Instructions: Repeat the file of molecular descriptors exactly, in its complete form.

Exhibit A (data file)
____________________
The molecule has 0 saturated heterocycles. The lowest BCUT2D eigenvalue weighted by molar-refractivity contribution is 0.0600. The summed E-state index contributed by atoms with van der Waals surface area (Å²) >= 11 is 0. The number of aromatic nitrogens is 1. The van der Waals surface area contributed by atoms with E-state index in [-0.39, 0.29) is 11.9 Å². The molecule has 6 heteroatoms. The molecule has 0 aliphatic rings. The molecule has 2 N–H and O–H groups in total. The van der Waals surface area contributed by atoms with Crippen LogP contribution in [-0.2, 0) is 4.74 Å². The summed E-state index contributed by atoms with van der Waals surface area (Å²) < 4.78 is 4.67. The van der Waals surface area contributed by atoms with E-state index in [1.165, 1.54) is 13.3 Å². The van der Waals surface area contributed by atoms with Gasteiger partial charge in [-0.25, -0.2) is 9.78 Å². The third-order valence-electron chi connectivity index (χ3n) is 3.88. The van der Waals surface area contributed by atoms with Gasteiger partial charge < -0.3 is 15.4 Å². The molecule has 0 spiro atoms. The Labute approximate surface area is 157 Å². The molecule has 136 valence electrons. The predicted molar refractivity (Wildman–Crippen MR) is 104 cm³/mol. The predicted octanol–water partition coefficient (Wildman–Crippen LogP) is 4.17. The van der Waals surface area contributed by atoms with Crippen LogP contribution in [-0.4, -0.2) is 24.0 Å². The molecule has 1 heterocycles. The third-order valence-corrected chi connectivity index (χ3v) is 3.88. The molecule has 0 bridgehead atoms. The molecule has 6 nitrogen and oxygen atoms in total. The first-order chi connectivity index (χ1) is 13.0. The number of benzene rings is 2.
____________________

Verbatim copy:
The molecule has 0 saturated heterocycles. The lowest BCUT2D eigenvalue weighted by molar-refractivity contribution is 0.0600. The summed E-state index contributed by atoms with van der Waals surface area (Å²) >= 11 is 0. The number of aromatic nitrogens is 1. The van der Waals surface area contributed by atoms with E-state index in [-0.39, 0.29) is 11.9 Å². The molecule has 6 heteroatoms. The molecule has 0 aliphatic rings. The molecule has 2 N–H and O–H groups in total. The van der Waals surface area contributed by atoms with Crippen LogP contribution in [-0.2, 0) is 4.74 Å². The summed E-state index contributed by atoms with van der Waals surface area (Å²) < 4.78 is 4.67. The van der Waals surface area contributed by atoms with E-state index in [1.165, 1.54) is 13.3 Å². The van der Waals surface area contributed by atoms with Gasteiger partial charge in [-0.25, -0.2) is 9.78 Å². The third-order valence-electron chi connectivity index (χ3n) is 3.88. The van der Waals surface area contributed by atoms with Gasteiger partial charge < -0.3 is 15.4 Å². The molecule has 0 spiro atoms. The Labute approximate surface area is 157 Å². The molecule has 136 valence electrons. The predicted molar refractivity (Wildman–Crippen MR) is 104 cm³/mol. The predicted octanol–water partition coefficient (Wildman–Crippen LogP) is 4.17. The van der Waals surface area contributed by atoms with Crippen LogP contribution in [-0.4, -0.2) is 24.0 Å². The molecule has 1 heterocycles. The third-order valence-corrected chi connectivity index (χ3v) is 3.88. The molecule has 0 bridgehead atoms. The molecule has 6 nitrogen and oxygen atoms in total. The first-order chi connectivity index (χ1) is 13.0. The number of benzene rings is 2.